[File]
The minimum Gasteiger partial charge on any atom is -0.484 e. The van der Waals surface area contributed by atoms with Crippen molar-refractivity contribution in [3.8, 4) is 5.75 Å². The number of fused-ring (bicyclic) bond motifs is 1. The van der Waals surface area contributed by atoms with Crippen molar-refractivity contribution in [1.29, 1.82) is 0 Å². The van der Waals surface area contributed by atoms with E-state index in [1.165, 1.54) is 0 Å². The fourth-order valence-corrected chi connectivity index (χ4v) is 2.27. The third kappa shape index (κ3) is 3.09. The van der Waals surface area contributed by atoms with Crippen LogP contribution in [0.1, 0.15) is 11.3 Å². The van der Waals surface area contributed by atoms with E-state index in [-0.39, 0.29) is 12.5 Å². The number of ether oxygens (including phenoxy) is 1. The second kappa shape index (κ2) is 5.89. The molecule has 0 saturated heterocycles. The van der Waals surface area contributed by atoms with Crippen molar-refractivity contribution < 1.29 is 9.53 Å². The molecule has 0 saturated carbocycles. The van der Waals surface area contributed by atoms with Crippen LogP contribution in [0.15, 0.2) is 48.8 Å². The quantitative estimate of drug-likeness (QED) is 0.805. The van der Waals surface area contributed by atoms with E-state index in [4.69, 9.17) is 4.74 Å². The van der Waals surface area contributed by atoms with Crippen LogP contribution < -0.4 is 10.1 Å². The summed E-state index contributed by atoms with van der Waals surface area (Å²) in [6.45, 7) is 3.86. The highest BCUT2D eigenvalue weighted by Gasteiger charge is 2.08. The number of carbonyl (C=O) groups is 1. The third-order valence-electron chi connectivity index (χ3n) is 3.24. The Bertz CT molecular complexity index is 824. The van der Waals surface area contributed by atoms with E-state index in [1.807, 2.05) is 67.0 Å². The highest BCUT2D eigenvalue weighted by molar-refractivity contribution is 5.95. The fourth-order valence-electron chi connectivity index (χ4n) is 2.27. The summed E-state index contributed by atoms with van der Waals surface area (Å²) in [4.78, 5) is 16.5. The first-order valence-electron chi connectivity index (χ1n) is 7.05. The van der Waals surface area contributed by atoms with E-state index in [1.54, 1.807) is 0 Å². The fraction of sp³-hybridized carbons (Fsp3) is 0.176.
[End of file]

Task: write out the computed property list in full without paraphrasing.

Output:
The minimum Gasteiger partial charge on any atom is -0.484 e. The van der Waals surface area contributed by atoms with Crippen molar-refractivity contribution in [3.8, 4) is 5.75 Å². The number of fused-ring (bicyclic) bond motifs is 1. The van der Waals surface area contributed by atoms with Crippen molar-refractivity contribution in [1.29, 1.82) is 0 Å². The van der Waals surface area contributed by atoms with E-state index in [1.165, 1.54) is 0 Å². The fourth-order valence-corrected chi connectivity index (χ4v) is 2.27. The third kappa shape index (κ3) is 3.09. The van der Waals surface area contributed by atoms with Crippen LogP contribution in [0.1, 0.15) is 11.3 Å². The van der Waals surface area contributed by atoms with E-state index in [-0.39, 0.29) is 12.5 Å². The number of ether oxygens (including phenoxy) is 1. The second kappa shape index (κ2) is 5.89. The molecule has 0 saturated heterocycles. The van der Waals surface area contributed by atoms with Crippen molar-refractivity contribution < 1.29 is 9.53 Å². The molecule has 0 saturated carbocycles. The van der Waals surface area contributed by atoms with Crippen LogP contribution in [0.15, 0.2) is 48.8 Å². The quantitative estimate of drug-likeness (QED) is 0.805. The van der Waals surface area contributed by atoms with E-state index in [4.69, 9.17) is 4.74 Å². The van der Waals surface area contributed by atoms with Crippen LogP contribution < -0.4 is 10.1 Å². The summed E-state index contributed by atoms with van der Waals surface area (Å²) in [6.45, 7) is 3.86. The highest BCUT2D eigenvalue weighted by Gasteiger charge is 2.08. The number of carbonyl (C=O) groups is 1. The third-order valence-electron chi connectivity index (χ3n) is 3.24. The Bertz CT molecular complexity index is 824. The van der Waals surface area contributed by atoms with E-state index in [1.807, 2.05) is 67.0 Å². The highest BCUT2D eigenvalue weighted by molar-refractivity contribution is 5.95. The fourth-order valence-electron chi connectivity index (χ4n) is 2.27. The summed E-state index contributed by atoms with van der Waals surface area (Å²) in [4.78, 5) is 16.5. The first-order valence-electron chi connectivity index (χ1n) is 7.05. The van der Waals surface area contributed by atoms with E-state index in [1.54, 1.807) is 0 Å². The fraction of sp³-hybridized carbons (Fsp3) is 0.176.